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Finding The Pause….

After our last blog on mindless spending, I realized now would be a great time to share ways to effectively respond to stress, fear, and anxiety. Sibyl shared various ways in which we exacerbate stress and financial challenges by overspending. I thought it only befitting to explain how behind most of our poor financial decisions is usually some kind of fear, stress, or a possible mood disorder such as anxiety.

Western culture has us living like worker bees and never enjoying the honey we’ve created. We are in constant connection with the world via social media and of course comparing what others have and value to our accomplishments or failures. In the midst of all this we buy things we don’t need and ascribe to happiness as buying things rather than simply being. While in this perpetual state of fear and folly we increase debt, strain or lose relationships, and possibly begin a relationship with anxiety or depression. Today I will focus on the perils of anxiety.

My work allows me to assist people suffering with anxiety and often I hear them complain about their fears of not being “enough” to everyone, especially women. They have frequent panic attacks, night terrors, sadness, and feelings of losing themselves because they are fixated on having it all and being in total control of life. My college students are petrified of failing, which is usually measured by how much money they will make before 30 yrs. old. My couples fret and argue about different preferences regarding intimacy, finances, and poor communication skills. Most of us are over worked, under paid, and at times experiencing the effects of anxiety.

How does one become anxious? Anxiety is created normally, when the body is feeling threatened or fearful. It comes in many forms and there are different types of anxiety disorders. The following types are most commonly identified by the DSMV:

  • Generalized Anxiety Disorder (GAD) which is characterized by having excessive worry about everyday life. GAD consumes hours of a person’s day, making it difficult for them to function and complete ordinary tasks.

  • Social Anxiety Disorders (or Social Phobias) are intense fears of being in social settings. The fear is usually connected to low self- esteem and/or poor self- image. SADs are associated with panic attacks for those who are forced into social interactions.

  • Post-Traumatic Stress Disorder (PTSD) which is often associated with Veterans, however it can happen to anyone experiencing or witnessing any type of traumatic experience like rape, violence, car accidents, or loss of a loved one.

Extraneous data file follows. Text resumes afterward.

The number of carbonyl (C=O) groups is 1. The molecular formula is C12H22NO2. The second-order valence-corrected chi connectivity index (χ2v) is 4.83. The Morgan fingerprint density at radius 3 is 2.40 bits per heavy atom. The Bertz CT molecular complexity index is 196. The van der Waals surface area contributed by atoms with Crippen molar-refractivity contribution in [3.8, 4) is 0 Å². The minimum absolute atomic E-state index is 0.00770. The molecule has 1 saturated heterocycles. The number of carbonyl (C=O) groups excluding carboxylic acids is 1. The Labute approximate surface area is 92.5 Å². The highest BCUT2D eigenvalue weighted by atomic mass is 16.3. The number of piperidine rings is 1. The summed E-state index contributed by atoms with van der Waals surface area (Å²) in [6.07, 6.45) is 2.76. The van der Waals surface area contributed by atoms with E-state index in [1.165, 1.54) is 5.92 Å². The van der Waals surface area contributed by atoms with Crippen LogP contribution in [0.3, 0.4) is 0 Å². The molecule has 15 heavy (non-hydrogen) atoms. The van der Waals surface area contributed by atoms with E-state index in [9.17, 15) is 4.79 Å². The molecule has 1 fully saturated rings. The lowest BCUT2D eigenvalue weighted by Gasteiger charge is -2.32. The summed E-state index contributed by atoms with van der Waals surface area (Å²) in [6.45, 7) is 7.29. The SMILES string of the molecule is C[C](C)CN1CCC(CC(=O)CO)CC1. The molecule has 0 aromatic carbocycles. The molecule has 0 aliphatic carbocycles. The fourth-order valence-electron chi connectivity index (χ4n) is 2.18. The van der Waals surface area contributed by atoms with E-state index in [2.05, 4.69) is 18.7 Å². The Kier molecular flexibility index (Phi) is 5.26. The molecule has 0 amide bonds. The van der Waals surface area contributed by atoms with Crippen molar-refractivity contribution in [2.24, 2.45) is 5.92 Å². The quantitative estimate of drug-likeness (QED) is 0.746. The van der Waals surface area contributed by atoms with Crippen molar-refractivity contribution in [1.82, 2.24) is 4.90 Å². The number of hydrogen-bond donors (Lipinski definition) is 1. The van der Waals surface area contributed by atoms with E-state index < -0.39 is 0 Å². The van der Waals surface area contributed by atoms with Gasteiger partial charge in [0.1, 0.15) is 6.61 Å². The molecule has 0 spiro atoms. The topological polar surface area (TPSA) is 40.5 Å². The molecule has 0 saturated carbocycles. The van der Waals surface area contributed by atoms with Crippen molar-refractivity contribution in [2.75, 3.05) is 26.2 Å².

So how do I begin to get emotional control back? How do I find a moment to regroup/recover? Well this is what I call finding the PAUSE. When life is moving too fast, when we feel numb or disconnected, when we fear how to slow it all down the following steps will help with regulating your moods.

  1. Breath, sounds simple but deep breathing does work. Consistent 5-minute breath work can aid in reducing stress and improve your overall mood when practiced daily. Research various breath work from Pinterest or online to allow you to calm yourself down at the onset of anxiety or a possible panic attack.

  2. Sleep, lack of sleep intensifies anxiety. Getting less than 6 hours a night can cause anxiety, irritability, weight gain, and depression. If you struggle with getting adequate sleep try supplements for sleep like Melatonin, Valerian Root, or Holy Basil. If these don’t work, see your doctor for sleep medication.

  3. Exercise, allows the body to purge negative mental and physical energy. Suppressing these thoughts and feelings leads to irritability, anxiety, and panic attacks. Try to exercise for 30 minutes 3 to 5 days a week. Cardio is an excellent way to emotionally purge and reset your mood.

  4. Meditate, similar to breath work 5 to 10 minutes a day of meditation allows for emotional purging as well as ways to address your mood with a positive and clear mind. Mediation will alleviate impulsivity, fearful/negative thinking, and provide overall mental well- being.

  5. Self-care, increase all of the above as well as include massages, day trips away from your hectic life, time with friends and family.

Mindless spending is one of many non- effective ways to address our fears, stress, and mood. However, once we’ve increased our debt and possibly strained our relationships, we’re in a worse predicament and still dealing with anxiety. Try a new and effective way to cope with your challenges and please give yourself time to implement these skills into your daily or weekly routine.

Until next time, be blessed and be brilliantly you!!

Peace and Health,

~Dr. Torre

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